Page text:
by Charles N. Wheeler III
Illinois faces its worst fiscal crisis in eight decades, a daunting challenge for the state’s purported leaders. So how have they responded?
In a word, abysmally. Indeed, the leadership deficit almost rivals the state’s dollar shortfall. Consider:
In his budget memo last month — at 21 minutes, too short and devoid of specifics to merit being called an address — Gov. Pat Quinn essentially punted.
The Democrat did call for a one-third increase in income tax rates, which he said would avert planned cuts in school spending and allow the state to pay some bills, paring the deficit by a few hundred million dollars.
But he also chose to defer some $11 billion in red ink for another day.
His Republican opponent, state Sen. Bill Brady of Bloomington, termed the governor’s proposal a “catastrophe,” but he had little to offer as a rational alternative. In fact, former Republican Gov. Jim Edgar politely deemed “naive” the GOP hopeful’s “cut-10-percent-across-the-board” campaign sound bite.
Democratic House Speaker Michael Madigan and Republican Minority Leader Tom Cross, meanwhile, remained locked in a partisan standoff that had nothing to do with good public policy but everything to do with the November election.
Madigan won’t allow the House to vote on a proposed income tax increase unless some Republicans are willing to support it; Cross says none will, mostly because GOP strategists figure they have a winning hand whether the state implodes — “It’s all the Democrats’ fault; they control everything” — or taxes are raised without GOP help — “It’s the Democrats’ fault; they raised your taxes.”
What no one disputes is the enormity of the problem. Heading into the fiscal year that starts July 1, Illinois is facing a $13-plus billion shortfall between the cost of maintaining existing programs and the money likely to be there to pay for them. The gap equals roughly half of the state’s current general funds budget, the state’s equivalent of a checkbook account.
In a feeble effort to deal with the deficit, Quinn proposed cutting current programs by about $2.7 billion, with about $1 billion of the savings shifted to boost Medicaid spending to capture more federal matching funds. Major cuts would include:
Even assuming that the proposed reductions and the income tax increase will pass — a monumental leap of faith — the resulting FY 2011 budget still would be some $11 billion out of whack, more than 40 percent of its total.
The governor’s solution? Borrow about $5 billion and simply don’t pay the rest; just roll the bills over until FY 2012.
Brady and his Republican cohorts, meanwhile, seem content to heckle from the sidelines. They blasted Quinn for proposing a tax increase while unemployment rates are high; they lambasted him for wanting to borrow billions with no clear way to repay it; they castigated him for threatening to cut education. What they failed to do, though, was offer viable, real-time solutions.
Take Brady’s signature 10 percent cut. Were the legislature to follow his advice and pare 10 percent from every spending line, the savings would amount to less than $3 billion. Moreover, some items can’t be cut at all. For example, state law requires that debt service — the principal and interest the state pays on bonds, an estimated $1.6 billion in FY 2011 — be paid in full, even if no funds are included in the budget.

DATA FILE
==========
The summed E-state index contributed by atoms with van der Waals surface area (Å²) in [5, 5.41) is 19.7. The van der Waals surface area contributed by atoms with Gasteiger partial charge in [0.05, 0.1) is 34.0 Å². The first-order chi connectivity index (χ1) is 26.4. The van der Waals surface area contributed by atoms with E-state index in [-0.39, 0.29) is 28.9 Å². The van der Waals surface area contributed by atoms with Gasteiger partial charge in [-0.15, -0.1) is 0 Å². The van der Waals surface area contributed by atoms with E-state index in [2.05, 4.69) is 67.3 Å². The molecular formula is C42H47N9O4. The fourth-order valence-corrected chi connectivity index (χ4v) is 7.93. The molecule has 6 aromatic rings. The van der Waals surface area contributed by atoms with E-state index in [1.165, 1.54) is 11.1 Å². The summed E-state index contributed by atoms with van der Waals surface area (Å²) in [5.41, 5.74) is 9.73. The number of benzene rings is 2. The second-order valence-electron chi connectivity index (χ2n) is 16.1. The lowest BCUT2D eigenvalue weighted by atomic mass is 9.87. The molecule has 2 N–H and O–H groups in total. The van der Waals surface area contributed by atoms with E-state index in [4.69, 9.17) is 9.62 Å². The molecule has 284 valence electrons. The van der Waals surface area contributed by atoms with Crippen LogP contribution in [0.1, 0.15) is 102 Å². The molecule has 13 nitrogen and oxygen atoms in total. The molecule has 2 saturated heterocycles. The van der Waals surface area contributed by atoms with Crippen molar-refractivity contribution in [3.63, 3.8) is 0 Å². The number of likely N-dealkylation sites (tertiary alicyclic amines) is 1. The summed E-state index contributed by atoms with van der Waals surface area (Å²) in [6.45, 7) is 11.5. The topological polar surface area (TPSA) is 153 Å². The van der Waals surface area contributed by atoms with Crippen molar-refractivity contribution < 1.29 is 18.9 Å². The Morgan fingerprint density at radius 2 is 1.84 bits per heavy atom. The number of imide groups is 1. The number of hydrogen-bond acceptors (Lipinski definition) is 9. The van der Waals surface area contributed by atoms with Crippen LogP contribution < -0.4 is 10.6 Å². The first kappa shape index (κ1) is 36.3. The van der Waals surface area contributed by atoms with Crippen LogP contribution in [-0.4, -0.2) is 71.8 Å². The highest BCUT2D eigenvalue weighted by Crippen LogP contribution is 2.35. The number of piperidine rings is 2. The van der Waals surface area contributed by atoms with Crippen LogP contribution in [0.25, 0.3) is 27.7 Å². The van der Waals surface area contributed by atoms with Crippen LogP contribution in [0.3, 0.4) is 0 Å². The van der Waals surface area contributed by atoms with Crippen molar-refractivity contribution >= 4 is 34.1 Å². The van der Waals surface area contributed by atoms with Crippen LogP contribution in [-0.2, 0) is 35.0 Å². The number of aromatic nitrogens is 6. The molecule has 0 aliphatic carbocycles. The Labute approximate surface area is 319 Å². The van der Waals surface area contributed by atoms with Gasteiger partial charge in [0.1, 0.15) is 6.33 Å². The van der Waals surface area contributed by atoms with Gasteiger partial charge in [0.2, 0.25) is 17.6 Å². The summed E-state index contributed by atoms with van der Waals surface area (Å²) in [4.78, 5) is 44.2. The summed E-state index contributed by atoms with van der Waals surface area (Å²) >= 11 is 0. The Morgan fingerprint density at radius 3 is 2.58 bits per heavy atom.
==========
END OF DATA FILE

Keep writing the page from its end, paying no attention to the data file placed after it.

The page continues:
Two other standbys in the GOP rhetoric — managed care for Medicaid recipients and scaled-back pensions for new hires — merit debate as public policy options. Pension changes in particular could produce significant future savings. But neither suggestion would do much to close the current gap between costs and revenues.
In fact, only one candidate for governor has a comprehensive plan to solve the state’s budget crisis, one in which the numbers actually work: the Green Party’s Rich Whitney. The Carbondale attorney issued a 21-page platform on the state’s tax structure and economic development, laying out in considerable detail his ideas for fixing the structural budget deficit and building a full employment economy.
In contrast, Brady’s Web site devotes 193 words to the senator’s thoughts on balancing the budget and an additional 265 to his ideas on “saving and growing” jobs. Whitney endorses income and sales tax increases coupled with tax relief for middle- and lower-income families, good for some $7 billion, and he would cut $2 billion that he says “exists only to reward political supporters of favored legislators,” such as patronage hires and pork-barrel projects.
Perhaps his boldest suggestion, though, is a financial transactions tax on what he terms “speculative trading” such as futures, options and interest rate products. The value of such securities traded on the Chicago Mercantile Exchange and the Chicago Board Options Exchange topped $1 quadrillion in 2008, Whitney says, so a tax measured in 10-thousandths of 1 percent would produce more than $4 billion.
Other proposals — a greenhouse gas fee, a state bank, legalizing and taxing marijuana — would generate additional revenue in the future to bolster school funding, health care, social services and other programs.
Whitney’s ideas may strike one as unconventional; certainly they’re controversial. But unlike Quinn’s half-measures and the GOP’s sound bites, the Green candidate’s platform squarely addresses the state’s deficit and proposes detailed solutions.
Voters weary of the political games played by the two major parties might find that refreshing.
Charles N. Wheeler III is director of the Public Affairs Reporting program at the University of Illinois at Springfield.
Illinois Issues, April 2010